Major League Baseball
NY judge blocks immediate appeal by Madoff trustee
Major League Baseball

NY judge blocks immediate appeal by Madoff trustee

Published Jan. 18, 2012 12:28 a.m. ET

A trustee trying to recover money for investors in Bernard Madoff's Ponzi scheme was blocked Tuesday from immediately appealing a ruling limiting how much the New York Mets' owners might have to give up to other investors.

U.S. District Judge Jed Rakoff said letting trustee Irving Picard appeal his September ruling would delay a trial set for March 19 and slow a final resolution of the case. In the earlier ruling, the judge limited what the Mets' owners might have to pay to $386 million, depending on how much of what they received from Madoff was fictitious profits and how much was principal.

''Naturally, any party that loses an important interim ruling wants to appeal immediately, believing that a parade of horribles will follow if the district court's supposed error is not immediately corrected,'' the judge wrote. ''But, as many state jurisdictions have learned to their detriment, the result of permitting interim appeals is vexatious and duplicative litigation, prolonged uncertainty and endless delay.''

The judge added, in a nod to ex-Mets manager Yogi Berra, ''Whether on the ballfield or in court, `it ain't over till it's over' is both shrewd observation and sound advice.''


Picard was seeking $1 billion. He said the Mets' owners received $83.3 million in fictitious profits and $301 million in principal in the two years before Madoff's fraud was revealed in 2008. He accused them in court papers of ignoring warnings that Madoff's high returns might not be real.

Madoff revealed the fraud in December 2008, admitting that the more than $65 billion he had reported holding for thousands of investors had dwindled to only a few hundred million dollars. An investigation found Madoff never made any investments, instead using the money from new investors to pay returns to existing clients and finance a lavish lifestyle for his family. Losses have been estimated at around $20 billion, making it the biggest investment fraud in U.S. history.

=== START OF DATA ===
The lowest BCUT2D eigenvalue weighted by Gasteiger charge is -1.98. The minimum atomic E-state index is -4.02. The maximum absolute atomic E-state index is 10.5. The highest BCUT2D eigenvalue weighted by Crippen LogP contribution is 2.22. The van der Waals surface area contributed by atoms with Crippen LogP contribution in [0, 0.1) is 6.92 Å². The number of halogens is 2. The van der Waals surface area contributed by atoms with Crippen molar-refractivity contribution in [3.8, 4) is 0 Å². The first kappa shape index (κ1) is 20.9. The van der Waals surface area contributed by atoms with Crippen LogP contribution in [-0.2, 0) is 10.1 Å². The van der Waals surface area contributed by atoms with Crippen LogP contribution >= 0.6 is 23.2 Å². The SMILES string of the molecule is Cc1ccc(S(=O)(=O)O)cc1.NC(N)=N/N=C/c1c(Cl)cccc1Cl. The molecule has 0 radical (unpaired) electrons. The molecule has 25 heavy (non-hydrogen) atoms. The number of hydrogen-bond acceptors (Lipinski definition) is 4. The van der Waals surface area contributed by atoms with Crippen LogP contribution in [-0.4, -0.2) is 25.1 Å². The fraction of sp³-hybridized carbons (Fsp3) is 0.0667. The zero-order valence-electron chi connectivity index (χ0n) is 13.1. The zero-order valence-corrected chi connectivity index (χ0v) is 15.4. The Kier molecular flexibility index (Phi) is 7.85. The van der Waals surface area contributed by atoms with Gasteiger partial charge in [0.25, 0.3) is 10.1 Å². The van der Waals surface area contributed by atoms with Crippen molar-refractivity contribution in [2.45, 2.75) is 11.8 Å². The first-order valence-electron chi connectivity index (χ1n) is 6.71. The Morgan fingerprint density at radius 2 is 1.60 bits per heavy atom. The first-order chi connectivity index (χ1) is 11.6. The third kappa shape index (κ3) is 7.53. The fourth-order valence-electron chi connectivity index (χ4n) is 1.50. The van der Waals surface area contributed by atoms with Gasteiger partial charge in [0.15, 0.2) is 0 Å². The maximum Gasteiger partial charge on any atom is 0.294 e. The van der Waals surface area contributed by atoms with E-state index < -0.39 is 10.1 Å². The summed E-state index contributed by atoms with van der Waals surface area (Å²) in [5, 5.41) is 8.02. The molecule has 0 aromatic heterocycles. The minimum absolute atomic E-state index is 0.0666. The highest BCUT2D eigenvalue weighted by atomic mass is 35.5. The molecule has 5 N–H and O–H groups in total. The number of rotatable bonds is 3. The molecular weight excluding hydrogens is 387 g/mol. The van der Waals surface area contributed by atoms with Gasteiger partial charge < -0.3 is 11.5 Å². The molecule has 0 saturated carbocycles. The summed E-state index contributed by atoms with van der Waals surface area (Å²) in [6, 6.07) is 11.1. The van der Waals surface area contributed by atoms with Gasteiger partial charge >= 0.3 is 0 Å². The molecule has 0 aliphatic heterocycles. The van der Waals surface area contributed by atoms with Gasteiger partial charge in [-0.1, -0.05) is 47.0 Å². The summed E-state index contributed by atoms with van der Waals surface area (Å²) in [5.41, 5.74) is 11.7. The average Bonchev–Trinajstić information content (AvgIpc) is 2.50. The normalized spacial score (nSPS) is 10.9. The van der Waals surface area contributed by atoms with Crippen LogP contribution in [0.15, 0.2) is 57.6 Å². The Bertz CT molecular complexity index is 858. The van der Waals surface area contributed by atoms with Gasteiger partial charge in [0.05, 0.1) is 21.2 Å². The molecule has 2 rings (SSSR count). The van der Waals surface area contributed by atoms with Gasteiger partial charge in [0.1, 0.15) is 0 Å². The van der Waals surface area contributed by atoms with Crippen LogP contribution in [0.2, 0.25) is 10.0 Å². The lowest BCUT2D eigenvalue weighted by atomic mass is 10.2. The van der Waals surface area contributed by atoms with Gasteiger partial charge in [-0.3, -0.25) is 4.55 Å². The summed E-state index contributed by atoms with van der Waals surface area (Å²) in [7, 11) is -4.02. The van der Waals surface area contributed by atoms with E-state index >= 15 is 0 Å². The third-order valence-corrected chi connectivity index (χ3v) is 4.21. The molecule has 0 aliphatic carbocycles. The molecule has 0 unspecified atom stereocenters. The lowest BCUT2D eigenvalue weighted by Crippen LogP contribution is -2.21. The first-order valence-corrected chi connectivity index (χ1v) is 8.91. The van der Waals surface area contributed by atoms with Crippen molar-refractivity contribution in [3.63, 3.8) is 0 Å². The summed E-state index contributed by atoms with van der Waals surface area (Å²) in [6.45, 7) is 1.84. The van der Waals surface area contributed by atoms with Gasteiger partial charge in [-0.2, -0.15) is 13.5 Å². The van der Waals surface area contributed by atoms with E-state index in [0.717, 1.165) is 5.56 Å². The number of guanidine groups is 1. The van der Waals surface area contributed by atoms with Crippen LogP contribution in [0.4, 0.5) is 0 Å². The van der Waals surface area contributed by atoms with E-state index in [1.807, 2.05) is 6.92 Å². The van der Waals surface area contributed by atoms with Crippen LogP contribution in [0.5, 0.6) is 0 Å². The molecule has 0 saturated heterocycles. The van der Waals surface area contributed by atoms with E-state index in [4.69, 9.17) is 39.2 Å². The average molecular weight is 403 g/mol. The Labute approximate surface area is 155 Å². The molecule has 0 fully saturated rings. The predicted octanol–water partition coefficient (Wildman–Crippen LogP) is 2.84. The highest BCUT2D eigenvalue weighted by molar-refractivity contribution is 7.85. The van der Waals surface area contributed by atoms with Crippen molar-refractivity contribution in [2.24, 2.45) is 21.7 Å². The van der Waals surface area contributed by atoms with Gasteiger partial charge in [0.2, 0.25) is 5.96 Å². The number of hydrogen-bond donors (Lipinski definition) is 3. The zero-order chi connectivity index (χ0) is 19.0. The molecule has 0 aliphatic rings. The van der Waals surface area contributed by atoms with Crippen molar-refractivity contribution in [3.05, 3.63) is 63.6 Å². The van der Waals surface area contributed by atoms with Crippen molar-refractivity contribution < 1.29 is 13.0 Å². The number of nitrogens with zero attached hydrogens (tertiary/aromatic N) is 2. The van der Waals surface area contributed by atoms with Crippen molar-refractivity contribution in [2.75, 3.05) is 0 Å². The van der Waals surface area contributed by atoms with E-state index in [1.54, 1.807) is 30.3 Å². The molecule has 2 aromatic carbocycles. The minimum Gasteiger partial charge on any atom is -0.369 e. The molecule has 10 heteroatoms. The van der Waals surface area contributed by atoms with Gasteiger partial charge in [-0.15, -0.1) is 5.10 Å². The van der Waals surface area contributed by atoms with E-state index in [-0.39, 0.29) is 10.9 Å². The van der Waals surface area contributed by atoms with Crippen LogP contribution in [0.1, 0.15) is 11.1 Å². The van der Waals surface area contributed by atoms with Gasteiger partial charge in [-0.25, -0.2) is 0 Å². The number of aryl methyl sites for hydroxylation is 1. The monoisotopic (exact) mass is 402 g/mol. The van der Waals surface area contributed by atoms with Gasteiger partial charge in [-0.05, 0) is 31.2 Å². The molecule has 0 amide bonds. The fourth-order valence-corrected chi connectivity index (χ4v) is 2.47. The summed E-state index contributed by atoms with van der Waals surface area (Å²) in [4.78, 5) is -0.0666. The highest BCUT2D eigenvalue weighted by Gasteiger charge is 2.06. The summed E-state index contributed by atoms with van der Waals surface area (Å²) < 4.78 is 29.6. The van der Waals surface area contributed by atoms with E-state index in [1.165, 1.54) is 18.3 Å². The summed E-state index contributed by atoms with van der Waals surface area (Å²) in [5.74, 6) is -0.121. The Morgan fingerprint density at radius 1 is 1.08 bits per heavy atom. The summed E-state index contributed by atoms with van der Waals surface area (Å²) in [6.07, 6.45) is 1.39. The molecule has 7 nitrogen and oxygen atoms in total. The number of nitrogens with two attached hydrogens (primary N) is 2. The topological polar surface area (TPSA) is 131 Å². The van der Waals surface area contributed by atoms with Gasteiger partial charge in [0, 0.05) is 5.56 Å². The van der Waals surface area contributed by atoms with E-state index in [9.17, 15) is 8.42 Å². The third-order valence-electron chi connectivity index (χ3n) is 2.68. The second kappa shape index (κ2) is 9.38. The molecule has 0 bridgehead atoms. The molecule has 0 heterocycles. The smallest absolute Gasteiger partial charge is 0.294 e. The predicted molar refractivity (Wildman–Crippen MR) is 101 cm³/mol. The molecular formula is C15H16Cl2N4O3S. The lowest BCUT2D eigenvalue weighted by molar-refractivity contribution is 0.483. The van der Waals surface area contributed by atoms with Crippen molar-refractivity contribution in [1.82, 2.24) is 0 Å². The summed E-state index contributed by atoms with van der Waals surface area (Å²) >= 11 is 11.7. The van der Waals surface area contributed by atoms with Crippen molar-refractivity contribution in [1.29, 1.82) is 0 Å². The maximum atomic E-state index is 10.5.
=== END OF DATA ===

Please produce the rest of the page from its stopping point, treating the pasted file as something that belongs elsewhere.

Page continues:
Madoff pleaded guilty to fraud and is serving a 150-year prison term in Butner, N.C.

Picard, since his appointment, has tried to recover most of the roughly $20 billion that investors trusted with Madoff by limiting recoveries to initial investments and by trying to recover money from any investors who received profits from Madoff.

In September, the judge made it difficult for Picard to collect more than $83.3 million from the Mets' owners, saying he would have to prove that they knew about Madoff's fraud to recover any of the principal.

The dispute has jeopardized the Mets' financial condition, leaving the team searching for additional investors.

Mets co-owners Fred Wilpon and Saul Katz have said they did not know Madoff was engaged in fraud and that they received no warnings. They and their investment fund, Sterling Equities, say Picard has made ''false allegations'' and omitted evidence favorable to the owners to force a settlement.

Picard and his lawyers were aware of the ruling but had no immediate comment, trustee spokeswoman Amanda Remus said.


Get more from Major League Baseball Follow your favorites to get information about games, news and more